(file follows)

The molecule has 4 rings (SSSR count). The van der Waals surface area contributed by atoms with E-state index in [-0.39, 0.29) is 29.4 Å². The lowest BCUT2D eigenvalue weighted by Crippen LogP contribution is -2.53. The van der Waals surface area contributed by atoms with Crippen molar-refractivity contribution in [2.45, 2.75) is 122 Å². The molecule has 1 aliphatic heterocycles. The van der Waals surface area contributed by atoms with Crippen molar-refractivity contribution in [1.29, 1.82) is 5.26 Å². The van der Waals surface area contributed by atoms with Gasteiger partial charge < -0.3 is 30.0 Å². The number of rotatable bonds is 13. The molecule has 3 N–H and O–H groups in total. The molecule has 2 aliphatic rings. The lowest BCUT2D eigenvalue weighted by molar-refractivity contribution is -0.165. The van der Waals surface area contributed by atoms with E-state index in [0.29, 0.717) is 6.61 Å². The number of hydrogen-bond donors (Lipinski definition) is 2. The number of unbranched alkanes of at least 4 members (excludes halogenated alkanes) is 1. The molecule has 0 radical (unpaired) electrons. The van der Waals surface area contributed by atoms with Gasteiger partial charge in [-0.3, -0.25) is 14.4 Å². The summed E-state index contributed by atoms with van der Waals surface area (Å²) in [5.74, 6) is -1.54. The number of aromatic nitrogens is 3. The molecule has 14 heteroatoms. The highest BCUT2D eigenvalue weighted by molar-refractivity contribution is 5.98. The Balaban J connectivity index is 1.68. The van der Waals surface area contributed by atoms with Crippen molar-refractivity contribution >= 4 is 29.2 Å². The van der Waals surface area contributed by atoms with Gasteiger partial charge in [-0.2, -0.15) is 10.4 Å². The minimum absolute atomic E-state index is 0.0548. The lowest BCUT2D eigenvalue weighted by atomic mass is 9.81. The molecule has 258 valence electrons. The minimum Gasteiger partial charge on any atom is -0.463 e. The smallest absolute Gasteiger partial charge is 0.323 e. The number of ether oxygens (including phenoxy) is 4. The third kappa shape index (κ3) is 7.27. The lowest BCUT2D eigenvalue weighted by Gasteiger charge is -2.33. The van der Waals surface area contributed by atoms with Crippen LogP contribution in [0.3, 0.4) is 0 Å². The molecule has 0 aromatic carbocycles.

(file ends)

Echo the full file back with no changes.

The molecule has 4 rings (SSSR count). The van der Waals surface area contributed by atoms with E-state index in [-0.39, 0.29) is 29.4 Å². The lowest BCUT2D eigenvalue weighted by Crippen LogP contribution is -2.53. The van der Waals surface area contributed by atoms with Crippen molar-refractivity contribution in [2.45, 2.75) is 122 Å². The molecule has 1 aliphatic heterocycles. The van der Waals surface area contributed by atoms with Crippen molar-refractivity contribution in [1.29, 1.82) is 5.26 Å². The van der Waals surface area contributed by atoms with Gasteiger partial charge < -0.3 is 30.0 Å². The number of rotatable bonds is 13. The molecule has 3 N–H and O–H groups in total. The molecule has 2 aliphatic rings. The lowest BCUT2D eigenvalue weighted by molar-refractivity contribution is -0.165. The van der Waals surface area contributed by atoms with E-state index in [0.29, 0.717) is 6.61 Å². The number of hydrogen-bond donors (Lipinski definition) is 2. The number of unbranched alkanes of at least 4 members (excludes halogenated alkanes) is 1. The molecule has 0 radical (unpaired) electrons. The van der Waals surface area contributed by atoms with Gasteiger partial charge in [-0.3, -0.25) is 14.4 Å². The summed E-state index contributed by atoms with van der Waals surface area (Å²) in [5.74, 6) is -1.54. The number of aromatic nitrogens is 3. The molecule has 14 heteroatoms. The highest BCUT2D eigenvalue weighted by molar-refractivity contribution is 5.98. The Balaban J connectivity index is 1.68. The van der Waals surface area contributed by atoms with Crippen molar-refractivity contribution >= 4 is 29.2 Å². The van der Waals surface area contributed by atoms with Gasteiger partial charge in [-0.2, -0.15) is 10.4 Å². The minimum absolute atomic E-state index is 0.0548. The lowest BCUT2D eigenvalue weighted by atomic mass is 9.81. The molecule has 258 valence electrons. The minimum Gasteiger partial charge on any atom is -0.463 e. The smallest absolute Gasteiger partial charge is 0.323 e. The number of ether oxygens (including phenoxy) is 4. The third kappa shape index (κ3) is 7.27. The lowest BCUT2D eigenvalue weighted by Gasteiger charge is -2.33. The van der Waals surface area contributed by atoms with Crippen LogP contribution in [0.3, 0.4) is 0 Å². The molecule has 0 aromatic carbocycles.